Polarities Are Intended to Harmonize
Life is Not a Zero Sum Game
In economic theory, a zero-sum game is a mathematical representation of a situation in which one party’s gain is another party’s loss. The total of gains and losses adds up to zero, hence the name “zero-sum game”.
Most team sports are zero-sum games. One team wins, the other loses. Politics is also often perceived as a zero-sum game. One party wins, the other loses. Zero-sum games generate opposition and conflict. It is their nature. In sports this is fortunately regulated by umpires who enforce rules.
But is life also set up this way? It seems not. If night would win of day (or vice versa), life as we know it on our planet could not exist.
Let us look then at the non-zero-sum game. This also exists in economic theory and is a game where every participant is rewarded. Most economic situations are actually non-zero-sum games. For example, if one country grows apples and another country tomatoes, they both benefit by trading.
In a zero-sum game polarities tend to polarize. In a non-zero-sum game they tend to harmonize. They can do so because parties will look beyond short term self-interest and look for benefits that are balanced, win-win and serve a greater purpose.
As a management team, how do you get people to follow, how do you approach the market? What game do you believe you are in? If you are in sales, you can try to sell your product without making the effort to really listen to your client, and you might succeed. But the result may be that you win and your client loses.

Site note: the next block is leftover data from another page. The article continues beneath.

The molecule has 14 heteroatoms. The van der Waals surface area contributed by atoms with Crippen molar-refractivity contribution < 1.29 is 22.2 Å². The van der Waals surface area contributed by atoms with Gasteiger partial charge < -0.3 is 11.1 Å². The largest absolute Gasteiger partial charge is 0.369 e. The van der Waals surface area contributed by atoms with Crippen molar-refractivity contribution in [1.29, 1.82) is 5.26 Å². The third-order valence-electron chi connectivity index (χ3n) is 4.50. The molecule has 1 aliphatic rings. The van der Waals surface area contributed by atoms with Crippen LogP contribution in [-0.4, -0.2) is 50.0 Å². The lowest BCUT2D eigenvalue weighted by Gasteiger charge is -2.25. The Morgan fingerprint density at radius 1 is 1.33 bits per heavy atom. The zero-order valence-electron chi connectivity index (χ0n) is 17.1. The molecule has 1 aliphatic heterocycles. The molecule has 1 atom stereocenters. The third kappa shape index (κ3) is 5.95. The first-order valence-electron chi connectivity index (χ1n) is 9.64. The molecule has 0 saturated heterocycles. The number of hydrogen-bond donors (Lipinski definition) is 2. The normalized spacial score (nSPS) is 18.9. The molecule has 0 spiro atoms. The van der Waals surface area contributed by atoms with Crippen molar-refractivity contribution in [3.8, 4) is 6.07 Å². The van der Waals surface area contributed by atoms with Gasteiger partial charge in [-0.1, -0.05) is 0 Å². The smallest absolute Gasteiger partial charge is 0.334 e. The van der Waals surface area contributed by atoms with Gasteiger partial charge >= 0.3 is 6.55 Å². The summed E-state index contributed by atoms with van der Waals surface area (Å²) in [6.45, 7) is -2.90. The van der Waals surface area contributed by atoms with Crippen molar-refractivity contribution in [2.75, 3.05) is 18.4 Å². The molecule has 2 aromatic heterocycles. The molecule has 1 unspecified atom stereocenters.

So ask yourself: what game am I involved in? If just one of the parties involved believes it is a zero-sum game, conflict will ensue. The result is polarization and zero growth.You have a choice: either change the game, leave the game or take the risk of losing. Sometimes you have to choose the latter, but it is better if you do not have to.
If you want to create sustainable and profitable growth for your organization, creating a non-zero-sum game in your market is a good way forward. Instead of focusing on your competition, focus on creating true value for your customers. Apple is a good example of this.
Steve Jobs once said:
“We chose a different path from our competition. Our belief was that if we kept putting great products in front of customers, they would continue to open their wallets.”
He believed in making a bigger pie and eating it.
If you have a limiting belief that this cannot be done, think twice.
Take Jim Collins (author of "Good to Great") for example:
“I don't know where we should take this company, but I do know that if I start with the right people, ask them the right questions, and engage them in vigorous debate, we will find a way to make this company great.”